Somewhere in Bohemia, Sometime early January 2020

My almost 2nd dad did teach me about star constellations. He also made me appreciate Formula 1 races. We sat each Sunday together and watched. He was team McLaren. I was team Ferrari. I thought of him today while watching the night sky when going back to the hotel from the Indian restaurant. Stars do fascinate people, one of many proofs shall be the song I couldn’t get out of my head lately, One Republic’s Counting Stars.

Do you also ever felt so right doing the wrong thing?

I thought of my almost 2nd dad, my dad, my mum’s other boyfriends and about all those moments, when men, who had been shaping my world and my point of view, just kept on vanishing without me being able to ask that last thing about some star constellation or whether it was really my fault they left.

My almost 2nd dad loved traveling. We’ve been with him to many summer road trips filled with many pinch-me moments that were usually driving my mother mad. I recalled how we couldn’t afford the hotel in Andorra so we slept in the capital in some parking place in my uncle’s car (my almost 2nd dad’s car couldn’t have made that trip). It was quite chilly in the morning, still, we saw the Pyrenees and simply ignored those signs No sleeping in cars placed all around the town.

I know I will soon reach my destination as I am running out of clean socks and underwear. I wash them in the hotel sink, unlike during the travels in China with my friend, where once we run out of clean socks or had to adapt to different climate zone traveling north the country, we just hit the immensely huge market place and bought those real Puma socks along with the real North Face jacket. After that, we went to grab some snacks and kept on laughing about all those mistranslated English inscriptions all around the city.

Young Indian boy serving tables in the restaurant was struggling with Czech. I proposed English. We talked. He said Czech people in Kladno and in Mělník, where his family owns restaurants, are lovely. He said his mum tells him every day on the phone that he should come back to India. I told him I am exhausted, but feeling better every day. I did not talk much, I let him speak. I switched the tv and radio for people lately. When I picked newspapers in Tesco the next day, the header was saying: War is near, pointing to the latest Trump’s extravaganza with unimaginable consequences in the Middle East. I put the newspapers down and decided that at least for some more time, I will make people my news.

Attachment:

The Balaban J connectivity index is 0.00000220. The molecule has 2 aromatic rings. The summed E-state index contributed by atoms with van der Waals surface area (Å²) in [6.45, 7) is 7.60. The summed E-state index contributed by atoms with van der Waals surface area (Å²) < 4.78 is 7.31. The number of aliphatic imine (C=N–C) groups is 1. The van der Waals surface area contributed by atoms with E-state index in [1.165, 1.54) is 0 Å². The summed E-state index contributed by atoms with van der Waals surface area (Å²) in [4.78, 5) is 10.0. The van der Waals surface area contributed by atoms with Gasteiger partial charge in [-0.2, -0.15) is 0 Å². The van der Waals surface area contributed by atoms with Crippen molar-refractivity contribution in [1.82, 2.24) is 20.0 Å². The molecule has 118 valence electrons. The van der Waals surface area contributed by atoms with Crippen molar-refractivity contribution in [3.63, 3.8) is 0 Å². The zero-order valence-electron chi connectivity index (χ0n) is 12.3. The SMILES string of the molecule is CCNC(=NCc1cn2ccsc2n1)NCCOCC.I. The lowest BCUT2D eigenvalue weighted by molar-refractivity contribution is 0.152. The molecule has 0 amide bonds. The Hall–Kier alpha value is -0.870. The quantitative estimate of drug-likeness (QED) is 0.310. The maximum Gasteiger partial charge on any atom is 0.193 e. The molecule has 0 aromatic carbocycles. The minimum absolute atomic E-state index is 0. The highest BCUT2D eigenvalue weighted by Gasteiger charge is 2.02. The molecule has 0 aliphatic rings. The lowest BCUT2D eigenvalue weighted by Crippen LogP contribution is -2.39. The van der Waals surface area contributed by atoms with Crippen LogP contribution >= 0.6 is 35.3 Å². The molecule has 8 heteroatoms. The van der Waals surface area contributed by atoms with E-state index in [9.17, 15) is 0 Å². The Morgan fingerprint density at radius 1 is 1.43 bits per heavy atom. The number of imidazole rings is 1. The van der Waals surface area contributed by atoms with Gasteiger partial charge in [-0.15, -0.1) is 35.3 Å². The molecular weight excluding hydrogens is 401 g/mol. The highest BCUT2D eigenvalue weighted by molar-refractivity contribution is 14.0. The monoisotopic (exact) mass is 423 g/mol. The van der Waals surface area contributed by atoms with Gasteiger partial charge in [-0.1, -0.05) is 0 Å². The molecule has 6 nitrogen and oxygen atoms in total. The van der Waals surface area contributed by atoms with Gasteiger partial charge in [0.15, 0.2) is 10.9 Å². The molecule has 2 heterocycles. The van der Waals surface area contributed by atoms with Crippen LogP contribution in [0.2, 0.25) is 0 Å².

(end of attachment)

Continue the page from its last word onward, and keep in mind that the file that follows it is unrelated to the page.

I still could feel those late exhausting months. Once, being on a business trip in my home town and going after work to the hotel, I put on navi even though I knew they way. I just wanted to hear that You’ve reached your destination. I was stopping the rented car in a pouring rain in a field lanes and staring into the dark.

Do you ask people or electronic things to point directions?

In Mělník, I asked a passing-by woman to show me the way to the Indian restaurant.

She was walking the dog and instead of just explaining the way, she proposed to accompany me there. She said that every day she looks forward see her husband after work. They know each other since they were 16 years old. She told me her younger daughter studies filmography in London. Her older daughter was a survivor of bomb attacks in Madrid, very traumatized and refusing to travel completely since then, just taking care of animals. I told her the older daughter might get better one day. I said that because one dear person told me lately something similar. I was passing the hope I guess.

Coming back from the restaurant, I chose to walk through the panel housing estate. I grew up in a place like that. I paused and looked; thinking that behind those walls might be another boy or girl, dreaming about filmography in London.

Do you think smaller the place you grow up, bigger the dreams?

Sari, the Indian waiter told me about his Czech friend who teaches Yoga in Beroun. That she gave herself also an Indian name, just for fun.

I asked him to give me name.

He said: Santi.